Raise your hand. Did you purchase the 30 Year US Treasury Bond at the 27-year high of $142.66, in December 2008? Because you’re not just making a single bet you can ride senior sovereign debt into the mouth of deflation. You’re making an additional bet that the private banking system can detonate and collapse while at the same time Washington can continue to service its debt, as tax revenues virtually disappear. Or perhaps you’re making a third bet, that the US is so exceptional future purchasers of US Treasuries will be happy to know that all new auctions will be monetized. Regardless of your thinking, I see US Treasuries as having too many ways to lose, and only a few ways to win.
In the January edition of my Gregor.us monthly newsletter Saving Hugh Hendry (download sample) (.pdf), I suggest Treasuries are at an historic turning point: To boot, the situation with sovereign debt has now finally exploded onto the front page, courtesy of the UK.
Although I go into further detail in the newsletter, it’s frankly very easy to explain what’s happened in the UK, and how it previews what’s nascent in the US. Essentially, the UK banking system is insolvent. Thus, the BOE and the Government have taken too many liabilities from that system on to their own balance sheet. Eventually, the market realized that the weight of these liabilities were significant in relation to the size of the UK economy, especially as it entered recession. Thus, global markets began to sell off the British pound further, and, despite a forecast of deflation sold off UK Gilts.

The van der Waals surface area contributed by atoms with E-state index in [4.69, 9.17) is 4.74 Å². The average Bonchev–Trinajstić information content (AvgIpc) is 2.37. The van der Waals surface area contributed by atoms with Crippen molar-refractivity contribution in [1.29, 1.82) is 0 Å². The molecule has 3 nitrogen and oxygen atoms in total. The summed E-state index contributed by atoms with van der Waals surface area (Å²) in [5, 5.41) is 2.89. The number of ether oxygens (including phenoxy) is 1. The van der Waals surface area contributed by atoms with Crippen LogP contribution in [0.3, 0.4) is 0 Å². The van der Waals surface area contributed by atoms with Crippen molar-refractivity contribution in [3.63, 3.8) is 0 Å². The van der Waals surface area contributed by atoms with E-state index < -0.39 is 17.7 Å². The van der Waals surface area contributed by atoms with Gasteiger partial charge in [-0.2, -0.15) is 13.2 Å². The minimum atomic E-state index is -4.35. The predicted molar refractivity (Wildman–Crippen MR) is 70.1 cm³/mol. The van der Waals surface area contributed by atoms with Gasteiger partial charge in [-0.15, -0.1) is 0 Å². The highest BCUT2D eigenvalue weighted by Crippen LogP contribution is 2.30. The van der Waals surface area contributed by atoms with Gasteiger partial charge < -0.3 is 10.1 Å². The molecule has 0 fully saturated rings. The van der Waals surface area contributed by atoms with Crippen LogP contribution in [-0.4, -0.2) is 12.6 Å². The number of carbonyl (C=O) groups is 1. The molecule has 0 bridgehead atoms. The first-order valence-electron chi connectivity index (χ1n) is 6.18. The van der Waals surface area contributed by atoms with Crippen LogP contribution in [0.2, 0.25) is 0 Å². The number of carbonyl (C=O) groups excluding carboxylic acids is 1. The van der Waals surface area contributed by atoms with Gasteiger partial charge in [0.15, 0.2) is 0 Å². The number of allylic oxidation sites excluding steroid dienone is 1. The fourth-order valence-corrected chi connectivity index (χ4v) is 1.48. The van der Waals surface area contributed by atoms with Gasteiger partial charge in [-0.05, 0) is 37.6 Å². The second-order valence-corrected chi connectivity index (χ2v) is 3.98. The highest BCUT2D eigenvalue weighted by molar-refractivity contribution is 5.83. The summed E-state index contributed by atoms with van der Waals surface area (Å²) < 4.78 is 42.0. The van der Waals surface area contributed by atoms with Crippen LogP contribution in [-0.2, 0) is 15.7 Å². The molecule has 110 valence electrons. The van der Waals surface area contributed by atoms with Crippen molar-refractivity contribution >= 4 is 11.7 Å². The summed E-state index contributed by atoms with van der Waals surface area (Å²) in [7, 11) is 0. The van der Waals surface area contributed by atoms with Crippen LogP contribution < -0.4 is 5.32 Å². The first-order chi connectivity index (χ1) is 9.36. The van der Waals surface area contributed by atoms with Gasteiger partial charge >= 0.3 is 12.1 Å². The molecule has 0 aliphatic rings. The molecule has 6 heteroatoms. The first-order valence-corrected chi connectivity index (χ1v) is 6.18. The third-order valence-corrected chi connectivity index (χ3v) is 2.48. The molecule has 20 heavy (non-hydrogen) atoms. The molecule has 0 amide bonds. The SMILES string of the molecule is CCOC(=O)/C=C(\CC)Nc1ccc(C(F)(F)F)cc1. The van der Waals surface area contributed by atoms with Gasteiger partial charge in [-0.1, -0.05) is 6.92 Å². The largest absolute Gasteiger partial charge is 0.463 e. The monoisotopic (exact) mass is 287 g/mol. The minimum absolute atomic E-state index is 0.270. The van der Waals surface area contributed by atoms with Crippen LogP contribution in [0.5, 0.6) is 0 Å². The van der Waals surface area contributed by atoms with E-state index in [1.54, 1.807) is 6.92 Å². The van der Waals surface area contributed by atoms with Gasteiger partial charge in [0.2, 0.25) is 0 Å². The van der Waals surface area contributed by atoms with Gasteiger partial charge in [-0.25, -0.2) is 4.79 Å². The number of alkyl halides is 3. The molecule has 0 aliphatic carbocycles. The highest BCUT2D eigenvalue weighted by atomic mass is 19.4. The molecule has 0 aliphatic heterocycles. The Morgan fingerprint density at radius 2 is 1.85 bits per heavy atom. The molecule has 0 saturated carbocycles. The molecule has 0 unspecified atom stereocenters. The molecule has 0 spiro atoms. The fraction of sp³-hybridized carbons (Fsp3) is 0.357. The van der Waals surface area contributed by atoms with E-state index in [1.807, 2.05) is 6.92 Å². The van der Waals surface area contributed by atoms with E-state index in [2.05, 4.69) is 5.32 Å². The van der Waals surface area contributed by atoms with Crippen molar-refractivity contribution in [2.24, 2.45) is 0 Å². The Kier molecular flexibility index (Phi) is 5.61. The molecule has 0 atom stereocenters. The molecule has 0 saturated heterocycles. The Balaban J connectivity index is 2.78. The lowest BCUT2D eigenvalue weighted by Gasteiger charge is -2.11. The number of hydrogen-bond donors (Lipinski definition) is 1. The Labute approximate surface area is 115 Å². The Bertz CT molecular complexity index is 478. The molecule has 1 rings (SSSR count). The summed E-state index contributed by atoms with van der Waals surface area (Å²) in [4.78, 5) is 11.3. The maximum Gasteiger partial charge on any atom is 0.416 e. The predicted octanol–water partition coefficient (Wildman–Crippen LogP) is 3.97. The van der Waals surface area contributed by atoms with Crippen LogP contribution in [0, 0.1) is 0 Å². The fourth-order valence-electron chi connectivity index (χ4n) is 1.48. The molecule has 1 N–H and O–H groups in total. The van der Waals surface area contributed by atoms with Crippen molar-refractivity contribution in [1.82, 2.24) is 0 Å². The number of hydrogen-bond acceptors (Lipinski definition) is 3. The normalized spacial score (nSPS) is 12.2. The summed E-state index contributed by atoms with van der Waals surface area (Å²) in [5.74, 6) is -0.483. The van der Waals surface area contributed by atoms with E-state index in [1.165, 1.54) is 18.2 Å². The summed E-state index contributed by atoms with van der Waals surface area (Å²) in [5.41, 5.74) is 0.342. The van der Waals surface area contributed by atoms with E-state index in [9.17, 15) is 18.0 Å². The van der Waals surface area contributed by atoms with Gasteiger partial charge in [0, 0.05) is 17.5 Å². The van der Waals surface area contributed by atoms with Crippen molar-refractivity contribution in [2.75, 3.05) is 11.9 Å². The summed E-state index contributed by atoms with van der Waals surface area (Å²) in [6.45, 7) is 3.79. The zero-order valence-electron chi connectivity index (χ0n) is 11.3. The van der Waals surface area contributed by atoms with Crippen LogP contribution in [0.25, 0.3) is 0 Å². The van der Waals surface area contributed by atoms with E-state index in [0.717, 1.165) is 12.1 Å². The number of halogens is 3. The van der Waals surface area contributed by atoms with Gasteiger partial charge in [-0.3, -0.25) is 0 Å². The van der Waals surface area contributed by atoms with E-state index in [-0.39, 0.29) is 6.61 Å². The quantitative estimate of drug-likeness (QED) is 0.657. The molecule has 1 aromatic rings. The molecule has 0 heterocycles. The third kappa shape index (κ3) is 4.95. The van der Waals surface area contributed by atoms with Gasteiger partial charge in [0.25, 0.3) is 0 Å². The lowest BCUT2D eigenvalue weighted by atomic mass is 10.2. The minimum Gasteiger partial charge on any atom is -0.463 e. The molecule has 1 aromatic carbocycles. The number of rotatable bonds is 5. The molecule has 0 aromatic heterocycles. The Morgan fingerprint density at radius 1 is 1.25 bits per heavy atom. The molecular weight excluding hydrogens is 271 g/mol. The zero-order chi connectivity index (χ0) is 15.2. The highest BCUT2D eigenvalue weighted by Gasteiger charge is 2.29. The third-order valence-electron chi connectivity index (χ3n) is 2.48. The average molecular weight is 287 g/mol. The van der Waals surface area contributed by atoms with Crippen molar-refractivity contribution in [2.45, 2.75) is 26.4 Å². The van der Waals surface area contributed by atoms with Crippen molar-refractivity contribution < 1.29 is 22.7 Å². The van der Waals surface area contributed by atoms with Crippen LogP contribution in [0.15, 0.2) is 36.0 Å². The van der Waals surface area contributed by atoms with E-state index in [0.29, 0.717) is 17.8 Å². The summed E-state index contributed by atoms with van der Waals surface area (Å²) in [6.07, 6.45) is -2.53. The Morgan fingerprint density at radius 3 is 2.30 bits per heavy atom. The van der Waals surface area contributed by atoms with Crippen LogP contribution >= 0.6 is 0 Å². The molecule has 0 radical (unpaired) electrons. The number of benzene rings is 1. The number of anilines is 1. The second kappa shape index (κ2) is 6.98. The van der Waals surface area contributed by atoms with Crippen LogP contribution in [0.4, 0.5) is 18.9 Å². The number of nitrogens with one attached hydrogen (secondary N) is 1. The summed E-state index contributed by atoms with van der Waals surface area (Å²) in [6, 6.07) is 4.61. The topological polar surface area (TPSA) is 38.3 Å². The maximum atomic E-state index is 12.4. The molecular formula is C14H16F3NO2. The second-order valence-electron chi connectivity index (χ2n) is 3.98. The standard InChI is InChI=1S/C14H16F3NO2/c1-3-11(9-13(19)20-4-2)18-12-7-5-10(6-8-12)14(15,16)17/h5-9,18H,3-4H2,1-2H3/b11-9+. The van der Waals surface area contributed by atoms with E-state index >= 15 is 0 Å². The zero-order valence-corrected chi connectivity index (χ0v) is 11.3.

That’s how reflation starts. Oh, don’t misunderstand me. I’m not suggesting that a positive or helpful reflation is now due for the UK. On the contrary, what appear to be coming for the UK is a continued deflation in housing and credit markets and yet very likely a big slowdown in any fall in energy, food, or goods prices. This is exactly what’s in store for the United States. All of the conditions present in the UK, are equally present in the US. To those who falsely believe we are protected in the US because all our Treasury debt is USD denominated and we can simply print up USD I say this: please listen closely to what you, yourself, are saying.
Because there has indeed been such a rout in UK Gilts, and because US longer-dated Treasuries looked to have peaked in December, and because Gold and Silver are back on the march, I am raising my Stagflation forecast as a competitive risk probability now, to outright Deflation.
Photo: Keith Moon, London 1973